This report for Universities UK investigates the contribution of the the higher education sector to the UK economy. It identified that in 2014-15, Universities directly employed 404,000 people, created a £21.5 billion gross value added contribution to UK GDP, and generated £5.3 billion in tax receipts.
The importance of universities to the economy goes far beyond this direct contribution, however. By spending money in the wider economy, students, visitors to them, and universities themselves, support economic activity in a wide range of industries. Adding these economic effects together means that in 2014-15, universities supported a total gross value added contribution of £52.9 billion to UK GDP―2.9 percent of the country’s total economic output. They sustained 940,000 jobs, 3 percent of total UK employment, and generated £14.1 billion in tax receipts, 2.7 percent of UK Government tax revenue in the year.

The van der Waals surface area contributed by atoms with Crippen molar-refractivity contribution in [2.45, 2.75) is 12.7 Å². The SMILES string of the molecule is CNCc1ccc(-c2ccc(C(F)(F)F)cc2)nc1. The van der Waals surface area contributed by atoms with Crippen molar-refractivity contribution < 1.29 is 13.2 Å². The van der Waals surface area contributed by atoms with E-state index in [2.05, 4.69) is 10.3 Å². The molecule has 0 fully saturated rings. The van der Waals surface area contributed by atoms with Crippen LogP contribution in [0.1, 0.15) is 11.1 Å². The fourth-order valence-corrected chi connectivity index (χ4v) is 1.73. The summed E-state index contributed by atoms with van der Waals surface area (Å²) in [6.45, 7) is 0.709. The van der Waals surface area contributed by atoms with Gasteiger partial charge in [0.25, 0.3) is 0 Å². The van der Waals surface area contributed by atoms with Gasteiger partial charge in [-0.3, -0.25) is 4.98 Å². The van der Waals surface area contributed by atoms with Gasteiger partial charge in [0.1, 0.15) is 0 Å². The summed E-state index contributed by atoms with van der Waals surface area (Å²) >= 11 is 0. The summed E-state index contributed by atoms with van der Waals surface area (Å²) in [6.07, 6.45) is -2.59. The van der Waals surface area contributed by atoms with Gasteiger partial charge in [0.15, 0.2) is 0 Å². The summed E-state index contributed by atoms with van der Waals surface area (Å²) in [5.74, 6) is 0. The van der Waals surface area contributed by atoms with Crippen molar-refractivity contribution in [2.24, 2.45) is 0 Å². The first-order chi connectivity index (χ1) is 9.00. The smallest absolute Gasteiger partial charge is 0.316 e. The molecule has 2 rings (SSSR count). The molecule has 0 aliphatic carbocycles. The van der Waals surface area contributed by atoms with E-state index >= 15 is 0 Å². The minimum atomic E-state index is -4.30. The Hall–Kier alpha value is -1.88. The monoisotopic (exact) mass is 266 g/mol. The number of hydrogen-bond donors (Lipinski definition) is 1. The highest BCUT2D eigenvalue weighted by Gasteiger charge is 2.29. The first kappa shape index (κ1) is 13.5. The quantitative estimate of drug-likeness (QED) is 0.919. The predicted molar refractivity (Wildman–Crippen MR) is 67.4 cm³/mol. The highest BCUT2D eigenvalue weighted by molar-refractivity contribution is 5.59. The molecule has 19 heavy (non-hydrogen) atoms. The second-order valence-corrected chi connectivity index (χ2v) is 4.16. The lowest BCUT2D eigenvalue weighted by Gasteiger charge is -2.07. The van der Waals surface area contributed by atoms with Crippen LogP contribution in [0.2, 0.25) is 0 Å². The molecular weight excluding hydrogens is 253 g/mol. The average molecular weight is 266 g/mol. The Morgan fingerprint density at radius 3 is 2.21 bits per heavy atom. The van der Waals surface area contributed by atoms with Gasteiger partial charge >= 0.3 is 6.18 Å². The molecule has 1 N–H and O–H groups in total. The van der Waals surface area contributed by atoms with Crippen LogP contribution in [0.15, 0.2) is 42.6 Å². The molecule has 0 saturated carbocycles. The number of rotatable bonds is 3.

For the first time in this series of reports, Oxford Economics has also explored the impact of universities on the productive capacity of the UK economy. Through higher education, universities provide students with skills and knowledge, which, in 2014-15, boosted the UK’s human capital stock by an estimated £63 billion. Further, their £7.9 billion of research and development activities in the year were estimated to deliver a stream of private and social returns equivalent to £28.9 billion gross value added, or £1,000 in income per household.
Read the full report.
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